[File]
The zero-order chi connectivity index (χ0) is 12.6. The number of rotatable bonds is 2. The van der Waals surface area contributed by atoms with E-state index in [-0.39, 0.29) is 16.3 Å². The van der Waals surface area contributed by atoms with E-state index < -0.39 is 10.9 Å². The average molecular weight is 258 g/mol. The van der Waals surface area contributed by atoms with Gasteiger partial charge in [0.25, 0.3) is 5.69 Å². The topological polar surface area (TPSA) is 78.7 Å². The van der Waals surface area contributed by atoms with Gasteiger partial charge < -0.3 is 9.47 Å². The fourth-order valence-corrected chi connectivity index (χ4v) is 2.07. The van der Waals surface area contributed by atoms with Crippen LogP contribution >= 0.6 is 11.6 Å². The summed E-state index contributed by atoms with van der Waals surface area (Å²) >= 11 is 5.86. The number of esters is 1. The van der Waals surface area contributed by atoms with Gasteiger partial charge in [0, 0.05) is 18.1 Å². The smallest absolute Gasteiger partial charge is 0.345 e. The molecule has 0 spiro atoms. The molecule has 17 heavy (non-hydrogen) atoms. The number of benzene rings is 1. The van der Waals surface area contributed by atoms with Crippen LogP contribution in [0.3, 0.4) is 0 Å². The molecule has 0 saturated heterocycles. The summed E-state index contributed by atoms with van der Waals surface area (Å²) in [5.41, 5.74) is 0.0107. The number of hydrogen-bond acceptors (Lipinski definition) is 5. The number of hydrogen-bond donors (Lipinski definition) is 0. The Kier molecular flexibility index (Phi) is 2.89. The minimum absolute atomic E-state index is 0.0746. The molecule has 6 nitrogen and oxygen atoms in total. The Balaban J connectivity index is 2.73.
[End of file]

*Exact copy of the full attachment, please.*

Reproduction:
The zero-order chi connectivity index (χ0) is 12.6. The number of rotatable bonds is 2. The van der Waals surface area contributed by atoms with E-state index in [-0.39, 0.29) is 16.3 Å². The van der Waals surface area contributed by atoms with E-state index < -0.39 is 10.9 Å². The average molecular weight is 258 g/mol. The van der Waals surface area contributed by atoms with Gasteiger partial charge in [0.25, 0.3) is 5.69 Å². The topological polar surface area (TPSA) is 78.7 Å². The van der Waals surface area contributed by atoms with Gasteiger partial charge < -0.3 is 9.47 Å². The fourth-order valence-corrected chi connectivity index (χ4v) is 2.07. The van der Waals surface area contributed by atoms with Crippen LogP contribution >= 0.6 is 11.6 Å². The summed E-state index contributed by atoms with van der Waals surface area (Å²) >= 11 is 5.86. The number of esters is 1. The van der Waals surface area contributed by atoms with Gasteiger partial charge in [0, 0.05) is 18.1 Å². The smallest absolute Gasteiger partial charge is 0.345 e. The molecule has 0 spiro atoms. The molecule has 17 heavy (non-hydrogen) atoms. The number of benzene rings is 1. The van der Waals surface area contributed by atoms with Crippen LogP contribution in [0.3, 0.4) is 0 Å². The molecule has 0 saturated heterocycles. The summed E-state index contributed by atoms with van der Waals surface area (Å²) in [5.41, 5.74) is 0.0107. The number of hydrogen-bond acceptors (Lipinski definition) is 5. The number of hydrogen-bond donors (Lipinski definition) is 0. The Kier molecular flexibility index (Phi) is 2.89. The minimum absolute atomic E-state index is 0.0746. The molecule has 6 nitrogen and oxygen atoms in total. The Balaban J connectivity index is 2.73.